Antrim County (Parliament of Ireland constituency)

From Wikipedia, the free encyclopedia
Jump to: navigation, search

Coordinates: 54°42′40″N 6°11′46″W / 54.711°N 6.196°W / 54.711; -6.196

Antrim County
Former County constituency
for the Irish House of Commons
Former constituency
Created  ()
Abolished 1800
Replaced by Antrim

Antrim County was a constituency represented in the Irish House of Commons until 1800.

Following the Act of Union 1800 the constituency became Antrim (UK Parliament constituency).

History[edit]

The county constituency was enfranchised as a Parliamentary constituency at an uncertain date, between the first known meeting of the Parliament in 1264 and the division of the area into baronies in 1584. It sent two knights of the shire to the Irish House of Commons.

The county was represented in the Parliament of the Commonwealth of England, Scotland and Ireland, under the Instrument of Government, after it was established in 1654. It was part of the Down, Antrim and Armagh (constituency). Following the restoration of the King in 1660 the Parliament of Ireland was re-established and the constituency again returned two Members of Parliament. See First Protectorate Parliament for the list of Irish constituencies during the Protectorate. In the Patriot Parliament of 1689 summoned by King James II, Antrim County was represented with two members.[1]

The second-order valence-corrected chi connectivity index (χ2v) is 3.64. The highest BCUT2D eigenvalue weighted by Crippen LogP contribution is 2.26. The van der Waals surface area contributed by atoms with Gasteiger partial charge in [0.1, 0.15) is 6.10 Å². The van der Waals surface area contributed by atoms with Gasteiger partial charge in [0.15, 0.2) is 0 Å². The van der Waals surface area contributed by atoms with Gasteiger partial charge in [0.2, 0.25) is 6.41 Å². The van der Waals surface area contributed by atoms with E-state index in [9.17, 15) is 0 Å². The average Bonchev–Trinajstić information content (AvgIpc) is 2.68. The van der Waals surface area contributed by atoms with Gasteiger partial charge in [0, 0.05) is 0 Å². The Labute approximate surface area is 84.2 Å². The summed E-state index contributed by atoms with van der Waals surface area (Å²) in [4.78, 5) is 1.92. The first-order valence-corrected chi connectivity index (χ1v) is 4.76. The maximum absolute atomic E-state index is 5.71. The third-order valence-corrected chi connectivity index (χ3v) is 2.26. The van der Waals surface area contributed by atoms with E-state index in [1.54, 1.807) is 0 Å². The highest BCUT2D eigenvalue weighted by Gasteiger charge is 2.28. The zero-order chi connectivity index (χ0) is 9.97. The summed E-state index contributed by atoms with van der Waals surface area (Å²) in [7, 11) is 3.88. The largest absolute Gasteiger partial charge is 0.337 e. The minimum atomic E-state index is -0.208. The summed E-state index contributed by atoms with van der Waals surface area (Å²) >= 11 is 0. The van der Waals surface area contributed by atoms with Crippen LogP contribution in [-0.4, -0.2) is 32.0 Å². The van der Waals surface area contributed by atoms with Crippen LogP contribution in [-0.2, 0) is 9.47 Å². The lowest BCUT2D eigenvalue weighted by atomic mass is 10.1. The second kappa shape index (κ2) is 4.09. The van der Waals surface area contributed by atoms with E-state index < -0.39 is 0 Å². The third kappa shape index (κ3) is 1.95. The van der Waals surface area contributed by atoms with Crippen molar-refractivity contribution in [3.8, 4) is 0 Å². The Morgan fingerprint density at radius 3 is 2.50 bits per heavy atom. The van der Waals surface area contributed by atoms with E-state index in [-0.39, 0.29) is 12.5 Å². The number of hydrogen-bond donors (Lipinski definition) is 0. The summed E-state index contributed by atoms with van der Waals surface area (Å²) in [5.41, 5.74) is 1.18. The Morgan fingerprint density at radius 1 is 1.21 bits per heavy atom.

Boundaries and Boundary Changes[edit]

1264-1800: A Topographical Dictionary of Ireland by Samuel Lewis discusses the administrative history of Antrim. It is uncertain when Antrim was made a County and given representation as such in Parliament. Something like the modern arrangements seem to have originated in 1584 when the Lord Deputy Sir John Perrot divided the area into baronies. From whatever point the county constituency existed it comprised the whole of County Antrim, excluding the parts in the borough constituencies of Antrim Borough (from 1666), Belfast (1613), Carrickfergus (1326), Lisburn (1661) and Randalstown (1683).

Members of Parliament[edit]

The Lord Lieutenant wrote to the Sheriff of Antrim on 2 November 1665 recommending Poyntz as the successor of Skeffington, who had inherited a peerage in September. In the absence of evidence to the contrary it is assumed that, in this period, such a recommendation was tantamount to election.

1689–1801[edit]

Election First member First party Second member Second party
1689 Patriot Parliament Cormack O'Neile Randal MacDonnell
1692 Sir Robert Colvill Hon. Clotworthy Skeffington
1695 Arthur Upton
1697 Hugh Colvill
1703 Hon. Clotworthy Skeffington Clotworthy Upton
November 1715 John Skeffington [note 1]
1715 Sir Arthur Langford, 2nd Bt
1716 Thomas Upton
1725 John Upton
1727 John Skeffington
1741 Arthur Skeffington Henry Seymour Conway
1747 Hugh Skeffington
1768 Viscount Dunluce Viscount Beauchamp
1776 Hon. Henry Seymour-Conway James Willson
1783 John O'Neill Hon. Hercules Rowley
1792 Edward Jones-Agnew
1794 Hugh Boyd
1796 John Staples
1798 Edmund Alexander Macnaghten
1801 Succeeded by the Westminster constituency Antrim

Notes[edit]

  1. ^ Declared not duly elected in 1715

References[edit]

  1. ^ O'Hart (2007), p. 500
  2. ^ Clarke, Aidan. Prelude to Restoration in Ireland: The End of the Commonwealth, 1659–1660. 

Bibliography[edit]